Although spraying helps to reduce mosquito populations, the Chester County Health Department encourages residents to “Make You and Your Home a Bite-Free Zone” to prevent WNV and other mosquito-borne diseases….
[Standard Health Department advice follows, as in earlier releases.]
One thought on “Mosquito control treatment scheduled for Phoenixville Borough to prevent West Nile Virus”
How long after the truck has sprayed to you need to stay indoors ?
Short answer: they say a couple of hours but let’s be safe and give the pesticide at least 24 hours to degrade (as it is supposed to do) before hanging out where there could be residues.
Longer answer: Although rapid dissipation of the chemicals is claimed, some of our members have reported reactions for much longer periods of time after the spraying is completed. Our recommendation is to keep children and pets off the grass and paved surfaces as well for a week after the spraying. Always leave shoes by the door so chemical residues are not brought inside. Earlier versions of the guidelines for the use of the chemicals sprayed by the Health Department included these types of warnings, which in recent years have been removed. We still recommend being careful about exposure to chemicals and bringing the residues into the house.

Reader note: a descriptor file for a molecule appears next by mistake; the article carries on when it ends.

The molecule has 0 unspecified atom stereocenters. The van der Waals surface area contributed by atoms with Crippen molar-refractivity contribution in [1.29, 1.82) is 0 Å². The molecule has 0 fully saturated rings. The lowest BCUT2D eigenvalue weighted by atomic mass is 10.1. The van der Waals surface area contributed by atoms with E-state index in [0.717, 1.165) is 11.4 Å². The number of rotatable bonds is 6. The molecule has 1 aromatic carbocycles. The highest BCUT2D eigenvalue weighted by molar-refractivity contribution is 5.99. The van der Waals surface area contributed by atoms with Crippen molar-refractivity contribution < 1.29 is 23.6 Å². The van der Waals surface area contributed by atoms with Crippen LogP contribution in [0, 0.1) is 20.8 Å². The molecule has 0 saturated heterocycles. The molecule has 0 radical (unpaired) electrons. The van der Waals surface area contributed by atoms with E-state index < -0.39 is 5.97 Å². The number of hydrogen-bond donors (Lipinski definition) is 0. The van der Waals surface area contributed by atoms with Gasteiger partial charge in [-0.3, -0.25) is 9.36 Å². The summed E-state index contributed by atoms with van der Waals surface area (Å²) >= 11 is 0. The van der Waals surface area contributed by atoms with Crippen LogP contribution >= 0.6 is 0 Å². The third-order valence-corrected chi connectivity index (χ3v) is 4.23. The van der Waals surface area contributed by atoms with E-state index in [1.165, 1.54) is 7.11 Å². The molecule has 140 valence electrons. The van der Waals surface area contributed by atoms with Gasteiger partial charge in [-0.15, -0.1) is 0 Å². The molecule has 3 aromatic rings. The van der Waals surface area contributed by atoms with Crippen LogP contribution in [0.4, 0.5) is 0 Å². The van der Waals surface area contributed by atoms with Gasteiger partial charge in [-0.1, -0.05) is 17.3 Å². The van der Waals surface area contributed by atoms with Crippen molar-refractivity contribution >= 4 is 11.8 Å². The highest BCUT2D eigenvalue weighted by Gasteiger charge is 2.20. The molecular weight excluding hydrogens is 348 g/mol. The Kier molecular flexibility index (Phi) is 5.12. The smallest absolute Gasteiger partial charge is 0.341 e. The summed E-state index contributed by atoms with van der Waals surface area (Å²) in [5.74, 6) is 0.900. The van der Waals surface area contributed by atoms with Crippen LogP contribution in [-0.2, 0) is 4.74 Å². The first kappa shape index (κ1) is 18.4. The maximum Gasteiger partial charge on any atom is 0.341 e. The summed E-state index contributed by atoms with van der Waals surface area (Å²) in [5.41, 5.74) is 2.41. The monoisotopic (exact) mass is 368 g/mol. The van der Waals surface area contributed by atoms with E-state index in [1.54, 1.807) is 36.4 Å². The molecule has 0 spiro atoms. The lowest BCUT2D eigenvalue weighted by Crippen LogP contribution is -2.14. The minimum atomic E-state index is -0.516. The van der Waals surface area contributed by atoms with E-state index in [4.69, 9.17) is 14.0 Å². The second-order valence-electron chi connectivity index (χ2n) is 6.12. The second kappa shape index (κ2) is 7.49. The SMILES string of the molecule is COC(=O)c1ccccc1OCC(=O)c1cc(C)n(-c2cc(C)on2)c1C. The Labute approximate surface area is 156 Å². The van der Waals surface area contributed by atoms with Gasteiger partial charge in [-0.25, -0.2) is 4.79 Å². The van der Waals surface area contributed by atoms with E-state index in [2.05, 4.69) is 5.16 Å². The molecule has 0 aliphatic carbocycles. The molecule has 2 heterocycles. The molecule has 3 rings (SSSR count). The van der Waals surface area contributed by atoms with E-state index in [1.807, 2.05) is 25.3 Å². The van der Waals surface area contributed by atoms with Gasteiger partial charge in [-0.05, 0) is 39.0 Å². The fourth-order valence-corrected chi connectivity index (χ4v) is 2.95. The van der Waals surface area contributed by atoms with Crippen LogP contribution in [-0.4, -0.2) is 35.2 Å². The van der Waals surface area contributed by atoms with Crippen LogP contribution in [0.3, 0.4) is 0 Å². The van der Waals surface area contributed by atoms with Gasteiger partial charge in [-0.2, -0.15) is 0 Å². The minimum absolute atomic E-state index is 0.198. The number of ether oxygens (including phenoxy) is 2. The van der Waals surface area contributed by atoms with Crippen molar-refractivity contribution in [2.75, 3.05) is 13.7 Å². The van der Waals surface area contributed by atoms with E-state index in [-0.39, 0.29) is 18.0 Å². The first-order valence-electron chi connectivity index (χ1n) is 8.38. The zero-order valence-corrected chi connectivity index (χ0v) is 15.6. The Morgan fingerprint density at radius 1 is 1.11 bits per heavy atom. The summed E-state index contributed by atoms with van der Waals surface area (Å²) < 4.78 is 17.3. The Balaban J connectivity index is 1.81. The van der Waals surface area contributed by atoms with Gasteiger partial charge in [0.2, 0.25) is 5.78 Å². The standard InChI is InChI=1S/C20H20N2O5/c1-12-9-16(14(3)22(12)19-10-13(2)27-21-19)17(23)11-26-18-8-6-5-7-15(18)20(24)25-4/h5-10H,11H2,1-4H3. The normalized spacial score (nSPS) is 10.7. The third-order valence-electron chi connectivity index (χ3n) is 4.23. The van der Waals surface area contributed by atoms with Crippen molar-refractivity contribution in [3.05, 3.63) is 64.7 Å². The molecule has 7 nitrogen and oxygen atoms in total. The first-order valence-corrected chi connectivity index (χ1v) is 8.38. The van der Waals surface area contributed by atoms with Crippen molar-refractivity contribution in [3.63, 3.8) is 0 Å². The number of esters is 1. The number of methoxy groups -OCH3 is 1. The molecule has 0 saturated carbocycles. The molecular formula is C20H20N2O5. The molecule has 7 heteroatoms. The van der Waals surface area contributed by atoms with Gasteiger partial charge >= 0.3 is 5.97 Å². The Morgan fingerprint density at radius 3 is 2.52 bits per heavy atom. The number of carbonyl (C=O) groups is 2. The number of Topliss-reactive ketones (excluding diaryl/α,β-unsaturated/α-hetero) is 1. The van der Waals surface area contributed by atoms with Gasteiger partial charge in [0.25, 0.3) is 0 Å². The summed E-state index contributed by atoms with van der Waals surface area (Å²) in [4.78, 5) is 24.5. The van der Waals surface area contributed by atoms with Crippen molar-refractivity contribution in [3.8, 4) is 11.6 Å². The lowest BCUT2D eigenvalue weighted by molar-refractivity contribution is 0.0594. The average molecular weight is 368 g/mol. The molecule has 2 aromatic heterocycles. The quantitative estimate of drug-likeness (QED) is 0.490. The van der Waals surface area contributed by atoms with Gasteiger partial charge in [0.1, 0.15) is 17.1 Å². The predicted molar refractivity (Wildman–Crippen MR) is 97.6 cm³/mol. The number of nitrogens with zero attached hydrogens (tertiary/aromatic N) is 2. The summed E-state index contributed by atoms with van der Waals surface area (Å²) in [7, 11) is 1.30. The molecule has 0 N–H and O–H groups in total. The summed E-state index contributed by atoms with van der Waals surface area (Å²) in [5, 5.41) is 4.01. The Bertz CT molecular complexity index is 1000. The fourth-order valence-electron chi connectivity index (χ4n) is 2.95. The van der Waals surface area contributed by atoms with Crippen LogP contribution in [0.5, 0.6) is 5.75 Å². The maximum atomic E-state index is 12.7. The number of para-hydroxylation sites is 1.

If you have an adverse reaction to the spraying be sure to report it to the Chester County Health Department. It is possible to register as a chemically sensitive individual. You will then be notified when spraying will occur so you can take precautions to protect yourself from the spray. Although there is one case acknowledged by the Health Department of a man in Phoenixville who was not sprayed because of health issues, requests for a spray free zone around the home are generally denied. If you are sensitive, get out of town for several days and ask someone to wipe down outdoor surfaces for you before you return.